ZFSonLinux is now OpenZFS. OpenZFS is an advanced file system and volume manager which was originally developed for Solaris and is now maintained by the OpenZFS community. Because it will contain the ZFS source code for both Linux and FreeBSD, we will rename the “ZFSonLinux” code repository to “OpenZFS”.

Microsoft is changing the security defaults for Active Directory to eliminate some security vulnerabilities in its protocols. These new security defaults may disrupt existing FreeNAS/TrueNAS deployments once Windows systems are updated. The Windows updates may appear sometime in March 2020; no official date has been announced as of yet. FreeNAS and TrueNAS users should update to version 11.3 (or 11.2-U8) to avoid potential disruption of their networks when updating to the latest versions of Windows software after March 1, 2020. Version 11.3 has been released and version 11.2-U8 will be available in early March.

a2k20 Hackathon Reports (OpenBSD’s hackathon in Hobart, Australia):

2020 FreeBSD Community day, co-located with FOSS-north 2020, will take place in Gothenburg, Sweden, March 29. . This is a public event intended for developers and anyone with an interest in FreeBSD, or who is looking to learn more about FreeBSD and the FreeBSD project. The idea is to have a good mix of interesting FreeBSD talks, discussions and to use the day as a way to show off FreeBSD to people interested in the Project. It will also be a chance for attendees to meet developers and to try FreeBSD. No pre-registration is required.


How to Configure DHCP When Using VLANs in OPNsense: When you are new to creating VLANs on your network, you may wonder about the necessary steps in order to create a properly functioning VLAN. If you set up OPNsense with one WAN and one LAN interface, it is kind enough to set up a basic configuration for the LAN interface with DHCP enabled and a single firewall rule that allows access to the Internet. You can consider this configuration to be a “flat” network, which means that every device is on the same network and can communicate.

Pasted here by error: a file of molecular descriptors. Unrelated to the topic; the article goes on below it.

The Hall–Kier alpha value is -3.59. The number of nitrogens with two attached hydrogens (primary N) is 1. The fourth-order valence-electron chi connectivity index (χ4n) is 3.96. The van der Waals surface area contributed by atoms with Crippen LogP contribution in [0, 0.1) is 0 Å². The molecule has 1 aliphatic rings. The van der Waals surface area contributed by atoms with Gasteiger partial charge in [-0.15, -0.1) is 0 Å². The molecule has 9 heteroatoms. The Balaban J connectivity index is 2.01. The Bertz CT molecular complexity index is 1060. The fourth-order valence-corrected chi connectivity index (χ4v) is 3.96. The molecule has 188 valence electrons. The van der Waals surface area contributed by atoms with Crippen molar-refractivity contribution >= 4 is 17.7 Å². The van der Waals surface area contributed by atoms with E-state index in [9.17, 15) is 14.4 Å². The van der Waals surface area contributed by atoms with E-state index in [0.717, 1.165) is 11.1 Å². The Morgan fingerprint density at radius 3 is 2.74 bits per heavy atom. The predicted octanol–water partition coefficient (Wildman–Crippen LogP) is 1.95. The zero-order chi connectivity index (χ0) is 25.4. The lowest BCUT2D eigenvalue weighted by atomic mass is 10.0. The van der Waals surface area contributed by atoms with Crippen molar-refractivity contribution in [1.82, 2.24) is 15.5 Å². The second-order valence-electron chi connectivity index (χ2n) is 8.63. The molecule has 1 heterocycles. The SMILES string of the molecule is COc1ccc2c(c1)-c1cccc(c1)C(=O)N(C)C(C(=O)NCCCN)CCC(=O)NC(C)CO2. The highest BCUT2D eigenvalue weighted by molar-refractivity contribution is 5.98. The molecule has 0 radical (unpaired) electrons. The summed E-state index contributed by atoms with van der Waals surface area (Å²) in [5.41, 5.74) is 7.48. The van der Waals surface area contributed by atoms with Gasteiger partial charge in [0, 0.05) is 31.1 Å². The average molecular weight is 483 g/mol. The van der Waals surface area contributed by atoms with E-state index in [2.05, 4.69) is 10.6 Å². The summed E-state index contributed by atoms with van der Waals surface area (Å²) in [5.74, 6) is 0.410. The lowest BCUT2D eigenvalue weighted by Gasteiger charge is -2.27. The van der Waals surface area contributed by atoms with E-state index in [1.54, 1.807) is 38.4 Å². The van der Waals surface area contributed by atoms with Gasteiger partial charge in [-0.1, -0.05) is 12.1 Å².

The situation with Go on OpenBSD: If you stick to supported OpenBSD versions, upgrading your machines as older OpenBSD releases fall out of support (as the OpenBSD people want you to do), you should not have any problems with your own Go programs. The latest Go release will support the currently supported OpenBSD versions (as long as OpenBSD remains a supported platform for Go), and the Go 1.0 compatibility guarantee means that you can always rebuild your current Go programs with newer versions of Go. You might have problems with compiled binaries that you don’t want to rebuild, but the understanding is that this is the case for OpenBSD in general; it doesn’t guarantee a stable ABI even for C programs (cf). If you use OpenBSD, you have to be prepared to rebuild your code after OpenBSD upgrades regardless of what language it’s written in.

This video tutorial is an install of Enlightenment 0.22.4, and Slim with a few configs on FreeBSD 12.1.


As always, there are more sources of BSD goodness. Latest BSD Now talks about Meet FuryBSD, NetBSD 9.0 has been released, OpenBSD Foundation 2019 campaign wrapup, a retrospective on OmniOS ZFS-based NFS fileservers, NetBSD Fundraising 2020 goal, OpenSSH 8.2 released, and more.

The Valuable News weekly series is dedicated to providing summary about news, articles and other interesting stuff mostly but not always related to the UNIX or BSD systems. The latest is from 2020-03-02.

In Other BSDs for 2020/02/29 is out, too.